Taking a new approach to the history of Buddhism, this book describes how Buddhist authors reorganized family values in China. Close readings of more than twenty Buddhist texts written in China from the fifth to the thirteenth century demonstrate that Buddhist authors crafted new models for family reproduction based on a mother-son style of filial piety, in contrast to the traditional father-son model.
Building on itself century after century, Buddhist propaganda sought to produce three elemental responses: (1) guilt and a sense of indebtedness to one's mother, (2) suspicion regarding the mother's sexual and sinful nature, and (3) faith that the Buddhist monastic institution could, if correctly patronized, cancel the debts and expiate the sins that it so painstakingly promulgated. Emerging at the end of this arc of Buddhist ideology is something resembling "original sin", or, better, the "sin of birth", in which all mothers are threatened with infernal punishment simply for their role in procreation.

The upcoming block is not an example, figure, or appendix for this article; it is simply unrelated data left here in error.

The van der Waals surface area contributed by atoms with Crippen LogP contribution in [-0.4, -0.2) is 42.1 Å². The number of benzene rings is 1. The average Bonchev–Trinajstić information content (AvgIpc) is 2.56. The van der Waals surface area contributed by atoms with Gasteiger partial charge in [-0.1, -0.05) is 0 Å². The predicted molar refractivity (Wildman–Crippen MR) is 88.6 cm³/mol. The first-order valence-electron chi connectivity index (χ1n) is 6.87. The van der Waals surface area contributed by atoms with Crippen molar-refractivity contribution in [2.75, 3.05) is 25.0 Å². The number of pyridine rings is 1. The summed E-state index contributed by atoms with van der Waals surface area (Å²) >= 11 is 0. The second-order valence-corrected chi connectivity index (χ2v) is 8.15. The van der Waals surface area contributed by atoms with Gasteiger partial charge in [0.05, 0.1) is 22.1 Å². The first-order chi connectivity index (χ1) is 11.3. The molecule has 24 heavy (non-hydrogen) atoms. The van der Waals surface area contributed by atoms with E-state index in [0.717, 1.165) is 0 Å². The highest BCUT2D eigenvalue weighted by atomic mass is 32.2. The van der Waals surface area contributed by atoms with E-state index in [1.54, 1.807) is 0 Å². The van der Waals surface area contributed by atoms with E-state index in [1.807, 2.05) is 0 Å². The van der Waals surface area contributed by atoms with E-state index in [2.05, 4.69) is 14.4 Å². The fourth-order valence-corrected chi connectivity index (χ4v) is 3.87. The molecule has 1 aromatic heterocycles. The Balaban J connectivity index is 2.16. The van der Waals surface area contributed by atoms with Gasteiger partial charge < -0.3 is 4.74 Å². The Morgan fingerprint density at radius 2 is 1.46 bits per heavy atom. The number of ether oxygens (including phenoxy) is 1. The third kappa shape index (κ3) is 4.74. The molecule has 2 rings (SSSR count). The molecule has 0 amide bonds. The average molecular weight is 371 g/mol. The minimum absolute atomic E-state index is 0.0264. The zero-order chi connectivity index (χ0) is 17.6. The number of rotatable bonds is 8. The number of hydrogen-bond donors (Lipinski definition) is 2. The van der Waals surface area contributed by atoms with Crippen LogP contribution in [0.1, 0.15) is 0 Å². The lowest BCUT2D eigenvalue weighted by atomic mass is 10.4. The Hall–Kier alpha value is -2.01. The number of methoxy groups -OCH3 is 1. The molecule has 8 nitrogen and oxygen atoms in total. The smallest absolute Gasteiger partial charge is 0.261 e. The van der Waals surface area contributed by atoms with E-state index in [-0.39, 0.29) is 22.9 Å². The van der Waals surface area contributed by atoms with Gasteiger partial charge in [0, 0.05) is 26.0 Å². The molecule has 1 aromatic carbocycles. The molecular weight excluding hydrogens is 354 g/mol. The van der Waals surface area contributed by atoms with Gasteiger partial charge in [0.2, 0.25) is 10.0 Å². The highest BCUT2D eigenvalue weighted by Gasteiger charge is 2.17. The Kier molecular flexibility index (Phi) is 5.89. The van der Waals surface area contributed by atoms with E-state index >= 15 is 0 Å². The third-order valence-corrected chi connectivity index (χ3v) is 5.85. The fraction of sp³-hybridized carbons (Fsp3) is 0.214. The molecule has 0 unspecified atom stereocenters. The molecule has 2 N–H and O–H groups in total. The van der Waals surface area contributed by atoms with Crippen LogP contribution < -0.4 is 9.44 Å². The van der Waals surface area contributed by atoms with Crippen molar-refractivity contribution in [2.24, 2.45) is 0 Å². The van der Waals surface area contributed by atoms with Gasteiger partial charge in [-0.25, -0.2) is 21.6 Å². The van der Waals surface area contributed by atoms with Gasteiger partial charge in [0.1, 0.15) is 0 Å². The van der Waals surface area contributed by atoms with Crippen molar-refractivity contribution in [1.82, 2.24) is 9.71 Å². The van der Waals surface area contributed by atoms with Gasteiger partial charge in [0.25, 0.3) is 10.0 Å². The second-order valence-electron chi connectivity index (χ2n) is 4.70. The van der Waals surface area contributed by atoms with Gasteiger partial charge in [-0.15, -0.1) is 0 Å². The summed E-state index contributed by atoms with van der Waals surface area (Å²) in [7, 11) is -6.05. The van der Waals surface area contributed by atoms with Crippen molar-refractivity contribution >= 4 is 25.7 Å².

The author draws on modern critical and psychoanalytic perspectives to argue that by reorienting family values, the Buddhists succeeded in bridging the gap between the private world of the Chinese family and the public presence of monastic Buddhism, thereby working Buddhism into Chinese society on several levels: sexual, familial, monetary, and political. Surprisingly, Buddhist family values, despite their intrusive nature and unprecedented focus on the mother, remained committed to supporting the traditional patrilineal family. The book thus demonstrates that the personal and intimate mother-son complex provided engaging desires and fears that were gradually shaped and directed by apropaganda effort seeking reliable support for both professional Buddhists and the patriarchal family.